3.8. וַיֹּאמֶר הָמָן לַמֶּלֶךְ אֲחַשְׁוֵרוֹשׁ יֶשְׁנוֹ עַם־אֶחָד מְפֻזָּר וּמְפֹרָד בֵּין הָעַמִּים בְּכֹל מְדִינוֹת מַלְכוּתֶךָ וְדָתֵיהֶם שֹׁנוֹת מִכָּל־עָם וְאֶת־דָּתֵי הַמֶּלֶךְ אֵינָם עֹשִׂים וְלַמֶּלֶךְ אֵין־שֹׁוֶה לְהַנִּיחָם׃ 9.5. וַיַּכּוּ הַיְּהוּדִים בְּכָל־אֹיְבֵיהֶם מַכַּת־חֶרֶב וְהֶרֶג וְאַבְדָן וַיַּעֲשׂוּ בְשֹׂנְאֵיהֶם כִּרְצוֹנָם׃ 9.7. וְאֵת פַּרְשַׁנְדָּתָא וְאֵת דַּלְפוֹן וְאֵת אַסְפָּתָא׃ 9.8. וְאֵת פּוֹרָתָא וְאֵת אֲדַלְיָא וְאֵת אֲרִידָתָא׃ 9.9. וְאֵת פַּרְמַשְׁתָּא וְאֵת אֲרִיסַי וְאֵת אֲרִדַי וְאֵת וַיְזָתָא׃ 9.13. וַתֹּאמֶר אֶסְתֵּר אִם־עַל־הַמֶּלֶךְ טוֹב יִנָּתֵן גַּם־מָחָר לַיְּהוּדִים אֲשֶׁר בְּשׁוּשָׁן לַעֲשׂוֹת כְּדָת הַיּוֹם וְאֵת עֲשֶׂרֶת בְּנֵי־הָמָן יִתְלוּ עַל־הָעֵץ׃ 9.14. וַיֹּאמֶר הַמֶּלֶךְ לְהֵעָשׂוֹת כֵּן וַתִּנָּתֵן דָּת בְּשׁוּשָׁן וְאֵת עֲשֶׂרֶת בְּנֵי־הָמָן תָּלוּ׃ 3.8. And Haman said unto king Ahasuerus: ‘There is a certain people scattered abroad and dispersed among the peoples in all the provinces of thy kingdom; and their laws are diverse from those of every people; neither keep they the king’s laws; therefore it profiteth not the king to suffer them." 9.5. And the Jews smote all their enemies with the stroke of the sword, and with slaughter and destruction, and did what they would unto them that hated them." 9.7. And Parshandatha, and Dalphon, and Aspatha," 9.8. and Poratha, and Adalia, and Aridatha," 9.9. and Parmashta, and Arisai, and Aridai, and Vaizatha," 9.10. the ten sons of Haman the son of Hammedatha, the Jews’enemy, slew they; but on the spoil they laid not their hand." 9.13. Then said Esther: ‘If it please the king, let it be granted to the Jews that are in Shushan to do to-morrow also according unto this day’s decree, and let Haman’s ten sons be hanged upon the gallows.’" 9.14. And the king commanded it so to be done; and a decree was given out in Shushan; and they hanged Haman’s ten sons."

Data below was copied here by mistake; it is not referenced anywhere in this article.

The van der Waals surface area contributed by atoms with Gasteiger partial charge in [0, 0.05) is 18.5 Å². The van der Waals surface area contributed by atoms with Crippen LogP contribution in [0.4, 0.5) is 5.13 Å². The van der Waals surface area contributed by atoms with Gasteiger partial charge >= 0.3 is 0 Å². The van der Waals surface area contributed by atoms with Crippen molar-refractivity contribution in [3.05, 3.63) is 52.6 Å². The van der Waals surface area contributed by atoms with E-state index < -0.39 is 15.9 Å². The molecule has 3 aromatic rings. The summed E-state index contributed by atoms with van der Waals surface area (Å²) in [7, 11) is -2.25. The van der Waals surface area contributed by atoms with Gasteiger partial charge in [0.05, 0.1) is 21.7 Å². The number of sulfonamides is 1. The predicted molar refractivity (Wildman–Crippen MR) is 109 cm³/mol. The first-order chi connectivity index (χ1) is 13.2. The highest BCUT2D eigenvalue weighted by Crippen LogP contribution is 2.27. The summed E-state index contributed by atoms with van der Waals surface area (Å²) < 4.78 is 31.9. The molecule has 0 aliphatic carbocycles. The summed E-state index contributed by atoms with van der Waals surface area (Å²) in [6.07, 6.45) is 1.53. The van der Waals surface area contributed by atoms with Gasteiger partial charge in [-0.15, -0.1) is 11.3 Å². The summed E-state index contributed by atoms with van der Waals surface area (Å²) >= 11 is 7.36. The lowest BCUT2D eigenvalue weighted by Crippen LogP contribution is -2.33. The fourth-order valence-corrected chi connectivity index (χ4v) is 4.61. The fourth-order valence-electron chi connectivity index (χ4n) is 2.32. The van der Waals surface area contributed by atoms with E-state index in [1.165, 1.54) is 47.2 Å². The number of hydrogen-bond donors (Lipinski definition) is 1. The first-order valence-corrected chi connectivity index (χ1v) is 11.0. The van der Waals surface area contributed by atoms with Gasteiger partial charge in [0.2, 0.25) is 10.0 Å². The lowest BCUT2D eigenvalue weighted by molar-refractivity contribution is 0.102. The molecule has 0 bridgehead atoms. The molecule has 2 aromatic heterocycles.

2. Herodotus, Histories, 1.206-1.214 (5th cent. BCE - 5th cent. BCE)